The solemn tune played by the City of Inverness Youth Pipe Band was incredibly stirring. Here are the young members of the band with Sam and Graham.
And the tour of Culloden was piped out by Iain McGillivray, walking solo across the field, playing Lochaber No More.
Thank you, Sam and Graham, for giving us this often fun and always informative look at a country so many of us have fallen in love with! I definitely hope there will be a second season, because the joy and interest they bring to their travels is a delight to watch. Want to walk in their footsteps? Frommers, the travel guide company, gives us a list of all of the locations and sites from the show. Happy travels, when we finally can!
This video is of Tress Maksimuk, the Dark Isle Bagpiper, playing Lochaber No More. Tress has opened many Outlander events, piping in the stars of the show.
There are lyrics to this piece, compiled in 1760.
FAREWELL to Lochaber, farewell to the glen,
No more will he wander Lochaber again.
Lochaber no more!
Lochaber no more!
The lad will return to Lochaber no more!
The trout will come back from the deeps of the sea,
The bird from the wilderness back to the tree,
Flowers to the mountain and tides to the shore,
But he will return to Lochaber no more!
O why should the hills last, that never were young,
Unperishing stars in the heavens be hung;
Be constant the seasons, undrying the stream,
And he that was gallant be gone like a dream?
Brave songs will be singing in isles of the West,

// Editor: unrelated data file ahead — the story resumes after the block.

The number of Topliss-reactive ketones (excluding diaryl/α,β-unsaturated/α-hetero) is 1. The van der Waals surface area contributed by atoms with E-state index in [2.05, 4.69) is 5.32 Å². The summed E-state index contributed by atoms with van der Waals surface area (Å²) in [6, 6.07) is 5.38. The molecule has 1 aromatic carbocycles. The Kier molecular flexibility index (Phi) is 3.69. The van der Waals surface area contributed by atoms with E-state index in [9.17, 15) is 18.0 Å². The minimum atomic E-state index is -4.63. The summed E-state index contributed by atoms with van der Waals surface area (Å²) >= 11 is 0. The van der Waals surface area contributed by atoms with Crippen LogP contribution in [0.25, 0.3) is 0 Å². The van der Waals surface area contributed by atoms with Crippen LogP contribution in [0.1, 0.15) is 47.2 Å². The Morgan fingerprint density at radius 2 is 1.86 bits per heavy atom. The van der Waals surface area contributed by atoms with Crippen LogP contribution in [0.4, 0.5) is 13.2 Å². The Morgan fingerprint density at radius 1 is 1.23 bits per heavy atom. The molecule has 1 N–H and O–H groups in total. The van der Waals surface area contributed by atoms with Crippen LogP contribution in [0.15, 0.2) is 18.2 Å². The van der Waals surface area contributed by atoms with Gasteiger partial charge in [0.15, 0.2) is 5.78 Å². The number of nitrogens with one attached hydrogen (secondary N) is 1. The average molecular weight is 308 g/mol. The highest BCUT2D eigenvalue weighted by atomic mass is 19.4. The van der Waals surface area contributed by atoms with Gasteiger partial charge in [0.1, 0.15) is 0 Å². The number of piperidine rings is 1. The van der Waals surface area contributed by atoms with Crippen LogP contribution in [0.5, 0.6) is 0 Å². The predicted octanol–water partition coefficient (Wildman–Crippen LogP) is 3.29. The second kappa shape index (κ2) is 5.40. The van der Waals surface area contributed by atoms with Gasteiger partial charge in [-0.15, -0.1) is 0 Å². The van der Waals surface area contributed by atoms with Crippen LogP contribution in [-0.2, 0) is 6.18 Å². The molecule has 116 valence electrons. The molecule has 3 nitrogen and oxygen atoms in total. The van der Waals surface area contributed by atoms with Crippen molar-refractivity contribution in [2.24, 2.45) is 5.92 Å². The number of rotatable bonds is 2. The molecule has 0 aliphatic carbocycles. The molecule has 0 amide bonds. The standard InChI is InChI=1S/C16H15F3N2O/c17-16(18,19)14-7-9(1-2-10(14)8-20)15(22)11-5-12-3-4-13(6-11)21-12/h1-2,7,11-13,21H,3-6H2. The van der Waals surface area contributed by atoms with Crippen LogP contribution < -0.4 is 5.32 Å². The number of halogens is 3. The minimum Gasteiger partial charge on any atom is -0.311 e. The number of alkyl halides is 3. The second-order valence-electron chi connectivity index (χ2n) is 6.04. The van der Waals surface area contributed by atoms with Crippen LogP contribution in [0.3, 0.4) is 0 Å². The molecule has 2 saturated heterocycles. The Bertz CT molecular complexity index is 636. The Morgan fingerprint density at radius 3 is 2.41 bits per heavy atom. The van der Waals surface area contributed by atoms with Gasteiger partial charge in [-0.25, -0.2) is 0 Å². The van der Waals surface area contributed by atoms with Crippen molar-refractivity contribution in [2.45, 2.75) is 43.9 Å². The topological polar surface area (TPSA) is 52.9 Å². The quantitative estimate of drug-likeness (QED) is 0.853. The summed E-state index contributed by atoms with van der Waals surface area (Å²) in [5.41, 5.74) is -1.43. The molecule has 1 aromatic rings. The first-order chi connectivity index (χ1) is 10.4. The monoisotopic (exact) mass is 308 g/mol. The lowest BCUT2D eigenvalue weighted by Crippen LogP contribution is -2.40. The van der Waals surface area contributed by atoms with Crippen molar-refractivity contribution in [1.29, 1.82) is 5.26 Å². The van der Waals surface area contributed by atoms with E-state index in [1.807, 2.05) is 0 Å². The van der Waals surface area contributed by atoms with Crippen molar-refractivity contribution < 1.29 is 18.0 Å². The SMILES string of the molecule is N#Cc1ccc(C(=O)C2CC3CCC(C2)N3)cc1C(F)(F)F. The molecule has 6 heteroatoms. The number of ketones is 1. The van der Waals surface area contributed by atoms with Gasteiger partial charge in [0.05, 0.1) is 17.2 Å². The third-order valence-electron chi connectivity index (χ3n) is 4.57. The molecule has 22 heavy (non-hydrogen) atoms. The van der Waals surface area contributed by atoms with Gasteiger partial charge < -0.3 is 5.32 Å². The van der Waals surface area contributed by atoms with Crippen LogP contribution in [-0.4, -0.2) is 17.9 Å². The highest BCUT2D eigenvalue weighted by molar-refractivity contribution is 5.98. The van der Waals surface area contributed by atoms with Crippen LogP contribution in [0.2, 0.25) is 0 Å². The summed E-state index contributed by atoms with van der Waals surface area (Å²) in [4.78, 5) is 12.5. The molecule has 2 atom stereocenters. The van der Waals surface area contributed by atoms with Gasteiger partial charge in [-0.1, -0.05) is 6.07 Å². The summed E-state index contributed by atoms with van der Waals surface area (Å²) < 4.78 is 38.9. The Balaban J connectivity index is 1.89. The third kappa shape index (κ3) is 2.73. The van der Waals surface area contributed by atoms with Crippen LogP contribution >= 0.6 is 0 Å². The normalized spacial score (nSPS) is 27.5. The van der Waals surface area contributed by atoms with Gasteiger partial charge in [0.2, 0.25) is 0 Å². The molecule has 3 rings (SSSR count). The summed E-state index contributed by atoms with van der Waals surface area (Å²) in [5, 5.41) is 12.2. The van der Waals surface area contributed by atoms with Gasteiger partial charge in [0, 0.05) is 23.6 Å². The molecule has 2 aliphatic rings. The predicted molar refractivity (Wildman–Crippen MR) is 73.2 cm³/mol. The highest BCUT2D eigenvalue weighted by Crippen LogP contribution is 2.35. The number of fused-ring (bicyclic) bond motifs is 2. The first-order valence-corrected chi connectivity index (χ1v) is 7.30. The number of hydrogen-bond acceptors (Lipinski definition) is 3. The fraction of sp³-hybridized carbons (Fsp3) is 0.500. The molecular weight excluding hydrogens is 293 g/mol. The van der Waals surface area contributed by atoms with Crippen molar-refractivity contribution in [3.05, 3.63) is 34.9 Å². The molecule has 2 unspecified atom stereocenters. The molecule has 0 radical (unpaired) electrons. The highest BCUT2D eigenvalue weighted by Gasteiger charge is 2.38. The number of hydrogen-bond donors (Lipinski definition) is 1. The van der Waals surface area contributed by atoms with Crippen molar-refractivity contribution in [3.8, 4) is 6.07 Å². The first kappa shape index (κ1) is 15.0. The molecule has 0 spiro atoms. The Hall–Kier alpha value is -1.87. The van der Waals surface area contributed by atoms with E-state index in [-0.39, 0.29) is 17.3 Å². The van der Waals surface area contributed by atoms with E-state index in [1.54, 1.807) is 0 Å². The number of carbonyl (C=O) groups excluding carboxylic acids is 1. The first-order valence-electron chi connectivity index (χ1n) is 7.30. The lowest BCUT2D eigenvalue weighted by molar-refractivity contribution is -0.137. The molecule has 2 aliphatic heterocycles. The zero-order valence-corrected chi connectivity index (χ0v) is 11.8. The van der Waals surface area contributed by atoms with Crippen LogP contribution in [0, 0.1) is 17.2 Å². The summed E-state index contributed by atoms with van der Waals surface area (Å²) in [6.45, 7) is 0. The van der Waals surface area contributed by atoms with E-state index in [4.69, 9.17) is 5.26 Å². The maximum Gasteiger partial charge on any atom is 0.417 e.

But he will be silent who sang them the best;
The dance will be waiting, the pipes will implore,
But he will return to Lochaber no more!
Child of the forest! profound is thy sleep,
The valley that loved thee awakes but to weep;
When our fires are rekindled at dawn of the morn,
Our griefs burn afresh, and our prayers are forlorn;
The night falls disconsolate, bringing no peace,
No hope for our dreams, for our sighs no release;
In vain come the true hearts and look from the door,
For thou wilt return to Lochaber no more!
– Neil Munro
Live Stream for the 275th Anniversary
The Inverness Outlander group was present in 2019 while Sam and Graham shot these segments for the original run of filming, and gave us permission to use some of their photos from that event. They will have a special live stream on Friday, April 16, featuring Diana Gabaldon and other guests, to commemorate the 275th anniversary of the battle. See the details here:
— Outlandish Journeys (@OutlandishTour) April 11, 2021
And the Contest:
Want to get your hands on some of the great MIK swag that Starz sent me? I have two separate prize packs available to win! Each prize pack will include one of the MIK-branded cocktail napkins – frame it, use it, whatever… (the box behind the prize items is NOT included.) And it’s easy – comment below what your favorite MIK segment has been, and then click the “I commented” option in the Rafflecopter box. You can also get an extra entry for following me on Twitter. US addresses only, since I pay for all the postage myself. (NOTE: If you have trouble accessing the giveaway entries or leaving a comment, please try another browser or device, and we have had reports that Apple products are particularly troublesome. Sorry, I am not offering any other option to enter.) This is a short one – contest will close Tuesday evening, because I’ll be heading out of town this week and want to get your prizes in the mail!
Tuesday night – radio! The Outlander Gab on the Air – Men In Kilts Edition will also come to an end! Join us at 9 pm east/8 central/6 pacific to chat about the show, this episode, and anything new and fun in the Outlander world. PLUS! Three random callers will each win one of those cool MIK napkins! Click here to listen to past episodes and get our call-in phone number!